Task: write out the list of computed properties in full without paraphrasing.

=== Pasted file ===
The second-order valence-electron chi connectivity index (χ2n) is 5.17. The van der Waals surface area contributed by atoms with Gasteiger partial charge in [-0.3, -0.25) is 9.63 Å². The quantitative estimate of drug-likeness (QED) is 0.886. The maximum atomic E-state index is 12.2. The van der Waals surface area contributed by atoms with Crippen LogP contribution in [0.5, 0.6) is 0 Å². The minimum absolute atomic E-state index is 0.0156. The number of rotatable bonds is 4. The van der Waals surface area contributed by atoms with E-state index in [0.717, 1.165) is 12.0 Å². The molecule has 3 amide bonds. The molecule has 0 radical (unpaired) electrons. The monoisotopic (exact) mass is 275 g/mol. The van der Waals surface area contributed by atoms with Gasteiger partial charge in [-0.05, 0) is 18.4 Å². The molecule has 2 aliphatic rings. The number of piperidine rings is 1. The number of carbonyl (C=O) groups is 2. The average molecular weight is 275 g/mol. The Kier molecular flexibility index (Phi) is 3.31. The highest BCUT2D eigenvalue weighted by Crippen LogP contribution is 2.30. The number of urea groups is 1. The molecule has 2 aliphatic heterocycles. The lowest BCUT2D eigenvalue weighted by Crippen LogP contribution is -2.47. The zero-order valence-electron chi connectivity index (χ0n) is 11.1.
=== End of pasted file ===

The second-order valence-electron chi connectivity index (χ2n) is 5.17. The van der Waals surface area contributed by atoms with Gasteiger partial charge in [-0.3, -0.25) is 9.63 Å². The quantitative estimate of drug-likeness (QED) is 0.886. The maximum atomic E-state index is 12.2. The van der Waals surface area contributed by atoms with Crippen LogP contribution in [0.5, 0.6) is 0 Å². The minimum absolute atomic E-state index is 0.0156. The number of rotatable bonds is 4. The van der Waals surface area contributed by atoms with E-state index in [0.717, 1.165) is 12.0 Å². The molecule has 3 amide bonds. The molecule has 0 radical (unpaired) electrons. The monoisotopic (exact) mass is 275 g/mol. The van der Waals surface area contributed by atoms with Gasteiger partial charge in [-0.05, 0) is 18.4 Å². The molecule has 2 aliphatic rings. The number of piperidine rings is 1. The number of carbonyl (C=O) groups is 2. The average molecular weight is 275 g/mol. The Kier molecular flexibility index (Phi) is 3.31. The highest BCUT2D eigenvalue weighted by Crippen LogP contribution is 2.30. The number of urea groups is 1. The molecule has 2 aliphatic heterocycles. The lowest BCUT2D eigenvalue weighted by Crippen LogP contribution is -2.47. The zero-order valence-electron chi connectivity index (χ0n) is 11.1.